Michigan launches Farmer Veteran Coalition chapter to aid veterans returning to farming life (NOV 2015)

Story by: Brian VanOchten

LANSING – The Farmer Veteran Coalition (FVC) of America, which helps veterans transition from military life to farming life, has formed a Michigan state chapter as part of a nationwide expansion of its organization.

It is one of four state chapters officially launched last Thursday.

 “I am personally excited to be part of the Michigan chapter,” said former Marine and FVC-Michigan board member Jason Scramlin, who serves as Michigan Farm Bureau (MFB) West regional representative. “We will be able to better serve the veterans of our great state with the formation of this chapter.

 “My personal mission is to continually improve the agricultural community of Michigan. The Michigan chapter will focus on local events and connecting Michigan veterans to the resources necessary to open their paths into the agricultural industry,” he added. “Through outreach, education and value-added services, we hope to help every veteran interested in a career in agriculture find that path.”

Kansas, Maine and Vermont also announced the formation of state chapters last week.

FVC, founded in 2008, is a national organization with more than 5,000 members. It assists veterans coping with mental or physical injuries and helps them find careers in agriculture and helps those with farming backgrounds return to that life. It is a privately funded nonprofit that awarded more than $300,000 in fellowship grants last year.

 “It is our duty as Americans and Michiganders to ensure those who were willing to give the ultimate sacrifice for our freedoms are given the best opportunity to be healthy, productive and contributing members of our communities,” FVC-Michigan Executive Director and Army veteran Adam Ingrao said.

“We believe that agriculture is that opportunity.”

Ingrao, a Michigan State University PhD student studying agricultural entomology, said agriculture offers an opportunity to promote healing while helping injured veterans readjust to being part of mainstream society.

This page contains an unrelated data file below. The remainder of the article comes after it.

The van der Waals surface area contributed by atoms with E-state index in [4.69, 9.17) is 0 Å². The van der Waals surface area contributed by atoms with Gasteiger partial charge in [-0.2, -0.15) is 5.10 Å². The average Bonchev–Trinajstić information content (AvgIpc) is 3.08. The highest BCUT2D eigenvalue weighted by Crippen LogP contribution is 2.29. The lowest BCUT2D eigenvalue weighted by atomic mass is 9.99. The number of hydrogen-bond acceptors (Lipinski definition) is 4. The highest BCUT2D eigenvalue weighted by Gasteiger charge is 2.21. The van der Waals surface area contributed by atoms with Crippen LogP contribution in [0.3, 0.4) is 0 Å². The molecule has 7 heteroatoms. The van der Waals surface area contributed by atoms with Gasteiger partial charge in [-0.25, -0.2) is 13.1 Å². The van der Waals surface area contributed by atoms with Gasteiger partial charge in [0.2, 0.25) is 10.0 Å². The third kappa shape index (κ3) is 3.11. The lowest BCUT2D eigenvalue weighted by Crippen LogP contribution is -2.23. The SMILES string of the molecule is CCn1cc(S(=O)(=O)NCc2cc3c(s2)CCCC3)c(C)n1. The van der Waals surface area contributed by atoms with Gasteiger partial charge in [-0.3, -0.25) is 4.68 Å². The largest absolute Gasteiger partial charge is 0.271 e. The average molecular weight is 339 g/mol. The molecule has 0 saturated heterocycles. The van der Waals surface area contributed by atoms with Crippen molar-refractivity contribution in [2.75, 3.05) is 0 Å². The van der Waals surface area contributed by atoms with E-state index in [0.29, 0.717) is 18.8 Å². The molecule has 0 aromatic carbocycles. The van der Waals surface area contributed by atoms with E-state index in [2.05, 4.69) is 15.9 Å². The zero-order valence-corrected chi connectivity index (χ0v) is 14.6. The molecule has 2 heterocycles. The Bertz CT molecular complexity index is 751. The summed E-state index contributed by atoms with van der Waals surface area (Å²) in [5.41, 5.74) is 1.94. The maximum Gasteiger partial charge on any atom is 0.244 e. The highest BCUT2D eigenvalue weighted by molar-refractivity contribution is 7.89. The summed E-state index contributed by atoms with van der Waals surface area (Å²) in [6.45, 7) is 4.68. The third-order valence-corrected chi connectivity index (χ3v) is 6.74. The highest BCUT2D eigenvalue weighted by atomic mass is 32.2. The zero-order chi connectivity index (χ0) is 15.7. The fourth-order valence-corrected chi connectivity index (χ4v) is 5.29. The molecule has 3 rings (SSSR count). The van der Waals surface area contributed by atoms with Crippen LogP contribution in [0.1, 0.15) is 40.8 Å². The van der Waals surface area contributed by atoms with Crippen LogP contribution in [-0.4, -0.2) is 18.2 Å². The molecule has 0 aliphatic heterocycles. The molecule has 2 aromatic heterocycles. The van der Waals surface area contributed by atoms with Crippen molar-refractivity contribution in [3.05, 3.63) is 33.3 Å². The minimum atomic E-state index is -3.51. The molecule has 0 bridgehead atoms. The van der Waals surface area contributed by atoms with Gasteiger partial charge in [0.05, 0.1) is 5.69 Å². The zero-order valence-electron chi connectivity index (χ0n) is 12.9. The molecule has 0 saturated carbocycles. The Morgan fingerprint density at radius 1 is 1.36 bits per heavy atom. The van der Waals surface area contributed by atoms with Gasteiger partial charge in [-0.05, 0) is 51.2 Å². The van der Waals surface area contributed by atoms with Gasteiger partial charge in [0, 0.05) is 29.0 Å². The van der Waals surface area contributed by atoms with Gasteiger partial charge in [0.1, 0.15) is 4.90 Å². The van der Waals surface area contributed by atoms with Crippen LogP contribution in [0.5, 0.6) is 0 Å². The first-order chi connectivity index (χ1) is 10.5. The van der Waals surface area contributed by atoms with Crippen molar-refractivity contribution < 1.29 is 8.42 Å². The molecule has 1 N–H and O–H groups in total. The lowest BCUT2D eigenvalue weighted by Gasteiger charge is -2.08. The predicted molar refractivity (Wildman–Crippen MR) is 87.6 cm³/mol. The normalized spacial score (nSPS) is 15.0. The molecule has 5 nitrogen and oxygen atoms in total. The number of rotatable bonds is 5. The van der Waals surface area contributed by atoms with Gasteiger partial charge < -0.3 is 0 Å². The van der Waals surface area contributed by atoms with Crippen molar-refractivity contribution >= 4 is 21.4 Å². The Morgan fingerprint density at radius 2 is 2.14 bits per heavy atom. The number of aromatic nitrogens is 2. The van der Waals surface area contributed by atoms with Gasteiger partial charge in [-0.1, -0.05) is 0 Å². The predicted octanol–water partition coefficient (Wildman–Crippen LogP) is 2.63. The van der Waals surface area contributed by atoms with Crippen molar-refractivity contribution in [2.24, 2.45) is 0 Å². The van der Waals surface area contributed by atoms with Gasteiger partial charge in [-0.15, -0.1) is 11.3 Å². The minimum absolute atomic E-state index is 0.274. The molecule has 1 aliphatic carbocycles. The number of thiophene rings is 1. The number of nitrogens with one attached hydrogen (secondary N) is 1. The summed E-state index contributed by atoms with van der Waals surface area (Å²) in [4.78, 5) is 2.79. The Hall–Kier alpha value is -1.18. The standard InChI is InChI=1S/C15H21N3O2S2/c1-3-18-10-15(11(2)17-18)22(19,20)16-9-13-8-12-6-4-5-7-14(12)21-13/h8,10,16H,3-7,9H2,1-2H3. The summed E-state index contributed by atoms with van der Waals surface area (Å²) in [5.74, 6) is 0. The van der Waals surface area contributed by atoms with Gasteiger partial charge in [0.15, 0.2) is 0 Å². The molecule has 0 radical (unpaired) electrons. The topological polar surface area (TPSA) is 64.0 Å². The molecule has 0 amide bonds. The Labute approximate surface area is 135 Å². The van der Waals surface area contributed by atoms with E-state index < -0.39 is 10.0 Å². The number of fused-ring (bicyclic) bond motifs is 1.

“Currently, 22 veterans commit suicide per day,” Ingrao said. “If we can stop just one of these from happening by helping a vet find purpose and peace on a farm, then all of this work has been worth it.”

Michigan is uniquely poised to serve veterans through agriculture.

It is the nation’s third-most diverse agricultural state and is home to nearly 660,000 veterans. Veterans, much like farmers, are patriotic and possess a work ethic for farming life, Ingrao said.

“Michigan is in the unique position to help our veterans and our agricultural industry thrive,” Ingrao said. “Farming offers our veterans an opportunity to not only build a livelihood through a farm business, but also to address the struggles many have with PTSD (post traumatic stress disorder) and TBI (traumatic brain injury) through connecting with the land and allowing them to have the security and support of their families on the farm.”

FVC-Michigan plans to set up an informational booth and share information with veterans during the 96th MFB State Annual Meeting on Dec. 1-3 at the Amway Grand Plaza Hotel and DeVos Place in Grand Rapids.

To learn more about the organization, please visit www.farmvetco.org.